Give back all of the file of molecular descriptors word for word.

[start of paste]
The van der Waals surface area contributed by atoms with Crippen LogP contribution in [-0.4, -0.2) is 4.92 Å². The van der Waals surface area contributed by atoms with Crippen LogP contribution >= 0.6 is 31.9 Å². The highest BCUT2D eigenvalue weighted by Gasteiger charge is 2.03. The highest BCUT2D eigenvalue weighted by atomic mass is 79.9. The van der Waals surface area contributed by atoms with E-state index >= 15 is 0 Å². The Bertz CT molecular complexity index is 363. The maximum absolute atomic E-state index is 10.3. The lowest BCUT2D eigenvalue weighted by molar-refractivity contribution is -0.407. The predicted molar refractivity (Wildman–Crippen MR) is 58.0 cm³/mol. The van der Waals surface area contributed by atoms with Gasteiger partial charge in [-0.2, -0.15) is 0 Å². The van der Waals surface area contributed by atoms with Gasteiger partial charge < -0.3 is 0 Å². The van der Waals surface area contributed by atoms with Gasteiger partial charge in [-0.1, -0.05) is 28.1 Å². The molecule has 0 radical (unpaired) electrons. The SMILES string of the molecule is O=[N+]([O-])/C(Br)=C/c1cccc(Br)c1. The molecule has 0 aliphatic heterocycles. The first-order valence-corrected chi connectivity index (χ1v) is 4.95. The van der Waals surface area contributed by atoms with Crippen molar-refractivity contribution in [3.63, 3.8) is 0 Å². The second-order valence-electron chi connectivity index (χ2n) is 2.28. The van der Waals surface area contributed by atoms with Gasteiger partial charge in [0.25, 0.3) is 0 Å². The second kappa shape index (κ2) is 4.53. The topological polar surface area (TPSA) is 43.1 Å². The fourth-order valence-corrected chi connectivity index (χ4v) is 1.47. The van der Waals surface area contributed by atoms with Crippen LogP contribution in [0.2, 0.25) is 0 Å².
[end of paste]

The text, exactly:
The van der Waals surface area contributed by atoms with Crippen LogP contribution in [-0.4, -0.2) is 4.92 Å². The van der Waals surface area contributed by atoms with Crippen LogP contribution >= 0.6 is 31.9 Å². The highest BCUT2D eigenvalue weighted by Gasteiger charge is 2.03. The highest BCUT2D eigenvalue weighted by atomic mass is 79.9. The van der Waals surface area contributed by atoms with E-state index >= 15 is 0 Å². The Bertz CT molecular complexity index is 363. The maximum absolute atomic E-state index is 10.3. The lowest BCUT2D eigenvalue weighted by molar-refractivity contribution is -0.407. The predicted molar refractivity (Wildman–Crippen MR) is 58.0 cm³/mol. The van der Waals surface area contributed by atoms with Gasteiger partial charge in [-0.2, -0.15) is 0 Å². The van der Waals surface area contributed by atoms with Gasteiger partial charge < -0.3 is 0 Å². The van der Waals surface area contributed by atoms with Gasteiger partial charge in [-0.1, -0.05) is 28.1 Å². The molecule has 0 radical (unpaired) electrons. The SMILES string of the molecule is O=[N+]([O-])/C(Br)=C/c1cccc(Br)c1. The molecule has 0 aliphatic heterocycles. The first-order valence-corrected chi connectivity index (χ1v) is 4.95. The van der Waals surface area contributed by atoms with Crippen molar-refractivity contribution in [3.63, 3.8) is 0 Å². The second-order valence-electron chi connectivity index (χ2n) is 2.28. The van der Waals surface area contributed by atoms with Gasteiger partial charge in [0.25, 0.3) is 0 Å². The second kappa shape index (κ2) is 4.53. The topological polar surface area (TPSA) is 43.1 Å². The fourth-order valence-corrected chi connectivity index (χ4v) is 1.47. The van der Waals surface area contributed by atoms with Crippen LogP contribution in [0.2, 0.25) is 0 Å².